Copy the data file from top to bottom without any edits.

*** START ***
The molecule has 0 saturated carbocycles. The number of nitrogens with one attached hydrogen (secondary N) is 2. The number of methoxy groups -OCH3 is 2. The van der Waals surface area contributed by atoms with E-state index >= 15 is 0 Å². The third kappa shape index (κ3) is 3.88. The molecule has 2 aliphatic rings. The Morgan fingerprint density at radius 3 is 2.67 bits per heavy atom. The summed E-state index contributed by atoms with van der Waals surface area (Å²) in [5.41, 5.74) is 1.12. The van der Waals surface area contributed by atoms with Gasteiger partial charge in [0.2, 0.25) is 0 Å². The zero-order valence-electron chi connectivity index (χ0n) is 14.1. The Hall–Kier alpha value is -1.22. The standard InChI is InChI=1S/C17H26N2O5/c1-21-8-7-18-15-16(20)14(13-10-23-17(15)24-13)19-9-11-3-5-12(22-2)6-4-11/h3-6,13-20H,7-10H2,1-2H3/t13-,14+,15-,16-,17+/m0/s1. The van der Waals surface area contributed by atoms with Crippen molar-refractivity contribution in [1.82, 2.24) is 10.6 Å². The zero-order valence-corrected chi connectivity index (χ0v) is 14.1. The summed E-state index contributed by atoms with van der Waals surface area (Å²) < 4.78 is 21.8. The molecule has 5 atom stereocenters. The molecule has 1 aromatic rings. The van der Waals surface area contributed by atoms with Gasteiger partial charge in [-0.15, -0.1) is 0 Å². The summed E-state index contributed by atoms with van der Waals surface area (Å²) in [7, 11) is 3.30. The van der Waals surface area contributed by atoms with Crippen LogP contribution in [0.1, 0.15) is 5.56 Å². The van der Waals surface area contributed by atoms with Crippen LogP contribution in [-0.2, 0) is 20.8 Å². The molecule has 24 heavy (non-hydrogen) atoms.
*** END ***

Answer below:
The molecule has 0 saturated carbocycles. The number of nitrogens with one attached hydrogen (secondary N) is 2. The number of methoxy groups -OCH3 is 2. The van der Waals surface area contributed by atoms with E-state index >= 15 is 0 Å². The third kappa shape index (κ3) is 3.88. The molecule has 2 aliphatic rings. The Morgan fingerprint density at radius 3 is 2.67 bits per heavy atom. The summed E-state index contributed by atoms with van der Waals surface area (Å²) in [5.41, 5.74) is 1.12. The van der Waals surface area contributed by atoms with Gasteiger partial charge in [0.2, 0.25) is 0 Å². The zero-order valence-electron chi connectivity index (χ0n) is 14.1. The Hall–Kier alpha value is -1.22. The standard InChI is InChI=1S/C17H26N2O5/c1-21-8-7-18-15-16(20)14(13-10-23-17(15)24-13)19-9-11-3-5-12(22-2)6-4-11/h3-6,13-20H,7-10H2,1-2H3/t13-,14+,15-,16-,17+/m0/s1. The van der Waals surface area contributed by atoms with Crippen molar-refractivity contribution in [1.82, 2.24) is 10.6 Å². The zero-order valence-corrected chi connectivity index (χ0v) is 14.1. The summed E-state index contributed by atoms with van der Waals surface area (Å²) < 4.78 is 21.8. The molecule has 5 atom stereocenters. The molecule has 1 aromatic rings. The van der Waals surface area contributed by atoms with Gasteiger partial charge in [-0.15, -0.1) is 0 Å². The summed E-state index contributed by atoms with van der Waals surface area (Å²) in [7, 11) is 3.30. The van der Waals surface area contributed by atoms with Crippen LogP contribution in [0.1, 0.15) is 5.56 Å². The van der Waals surface area contributed by atoms with Crippen LogP contribution in [-0.2, 0) is 20.8 Å². The molecule has 24 heavy (non-hydrogen) atoms.